relatives name in his/her original language is very important. Before you start
searching old records, take the time to determine the right name, including its correct
spelling. Below on the left is a table of Sicilian/Italian surnames with
their pronunciation and their meanings or literal translations, followed by
the names they may have been changed to in America. Similarly on the
right is a table arranged by Americanized surnames showing the
Sicilian/Italian names from which they may have been derived.
Contrary to widespread belief,
immigrants' names were not "changed at Ellis Island."
The passenger manifests for the ships on which immigrants arrived were made
out at the point of embarkation, by native language speakers. There
may have been minor spelling errors, but not wholesale changes, and Ellis
Island immigration officials (and Castle Garden officials before them) used
the names as they were on the manifests. Often, names were
'Anglicized', that is, modified after the immigrant had settled somewhere,
by American clerks, employers or neighbors who could not or would not
pronounce the "foreign names". So names were often modified to a more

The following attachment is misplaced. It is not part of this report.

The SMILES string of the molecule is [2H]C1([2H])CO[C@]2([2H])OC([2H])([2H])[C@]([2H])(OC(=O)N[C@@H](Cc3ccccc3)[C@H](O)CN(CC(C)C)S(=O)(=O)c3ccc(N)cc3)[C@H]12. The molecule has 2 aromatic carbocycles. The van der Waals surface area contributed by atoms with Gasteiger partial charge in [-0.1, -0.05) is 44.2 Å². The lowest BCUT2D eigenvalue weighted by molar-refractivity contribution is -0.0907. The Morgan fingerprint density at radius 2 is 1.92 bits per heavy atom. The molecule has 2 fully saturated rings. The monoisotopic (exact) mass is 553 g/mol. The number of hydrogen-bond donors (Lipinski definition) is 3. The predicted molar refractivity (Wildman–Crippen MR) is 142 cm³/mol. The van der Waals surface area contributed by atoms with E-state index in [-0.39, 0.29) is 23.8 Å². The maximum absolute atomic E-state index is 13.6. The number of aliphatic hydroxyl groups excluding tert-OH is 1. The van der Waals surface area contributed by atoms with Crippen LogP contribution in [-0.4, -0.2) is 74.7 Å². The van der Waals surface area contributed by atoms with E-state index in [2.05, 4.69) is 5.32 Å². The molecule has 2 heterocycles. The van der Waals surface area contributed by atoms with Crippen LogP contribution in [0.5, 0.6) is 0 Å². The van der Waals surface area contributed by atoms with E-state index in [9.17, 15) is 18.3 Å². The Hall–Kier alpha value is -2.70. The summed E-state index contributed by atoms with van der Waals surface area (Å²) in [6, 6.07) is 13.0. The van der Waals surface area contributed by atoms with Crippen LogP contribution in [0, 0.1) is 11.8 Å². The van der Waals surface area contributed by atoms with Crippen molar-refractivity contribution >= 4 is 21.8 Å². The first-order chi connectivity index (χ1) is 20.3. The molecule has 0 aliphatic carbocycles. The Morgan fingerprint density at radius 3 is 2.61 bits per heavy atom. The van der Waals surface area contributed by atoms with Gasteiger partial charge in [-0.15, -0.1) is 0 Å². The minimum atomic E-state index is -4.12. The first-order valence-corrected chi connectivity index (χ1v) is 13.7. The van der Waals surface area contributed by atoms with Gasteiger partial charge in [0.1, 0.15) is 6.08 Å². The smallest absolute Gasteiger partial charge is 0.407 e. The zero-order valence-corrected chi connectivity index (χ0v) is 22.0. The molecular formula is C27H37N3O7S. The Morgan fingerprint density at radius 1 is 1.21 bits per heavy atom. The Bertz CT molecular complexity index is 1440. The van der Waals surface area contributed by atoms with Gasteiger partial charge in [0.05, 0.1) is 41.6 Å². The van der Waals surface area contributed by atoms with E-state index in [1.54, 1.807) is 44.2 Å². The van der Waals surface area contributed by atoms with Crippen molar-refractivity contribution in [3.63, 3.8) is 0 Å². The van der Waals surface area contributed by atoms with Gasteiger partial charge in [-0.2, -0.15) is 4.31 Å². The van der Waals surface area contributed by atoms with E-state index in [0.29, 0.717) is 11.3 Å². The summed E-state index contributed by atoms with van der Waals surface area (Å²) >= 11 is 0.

recognizable (or acceptable) name. Since many immigrants were
illiterate and actually did not know how to spell their own names, they may
have accepted incorrect or completely different versions of their name.
In the pronunciation guide, the emphasized syllable is
shown in CAPITALS. Note that vowels in both the Sicilian
and Italian languages have the following
sounds: A is ah; E is eh (long
a); I is ee; O is oh (long
o), and U is oo (like the "oo" in "foot".. A, E, I, O,
U in Italian is ah, eh, ee, oh, oo!! The English
sound of I (long i as in eye) is given by the combination ai
in Sicilian or Italian. Sicilian/Italian have no letter "k", "y" or "w".
They have a letter written like "j", but this "j" is actually a form of the
letter "i", and is pronounced as we would pronounce "y" in English.
may ask "What is the English translation of the Sicilian surname _______?"
and many surnames were translated
literally. Thus, Curto became Short, and Molinaro
(moh-lih-NAH-roh) became Miller. Some names
were converted phonetically into English spellings. For example,
Castello in Sicilian is pronounced kah-STELL-oh, but Americans
thought it should be spelled Costello. Some changes were
simply modified spellings, for example changing Ganci (GAHN-chee) to
Gangi. Some were one-time errors on censuses or
naturalization records, as in my family's case: Coniglio (coh-NEEL-yoh)
These are nat all the possible variations
There are limitless possibilities for the Anglicization of Sicilian/Italian
names, especially since in many cases, the first letter of the 'foreign'
name was simply used as the first letter of a completely different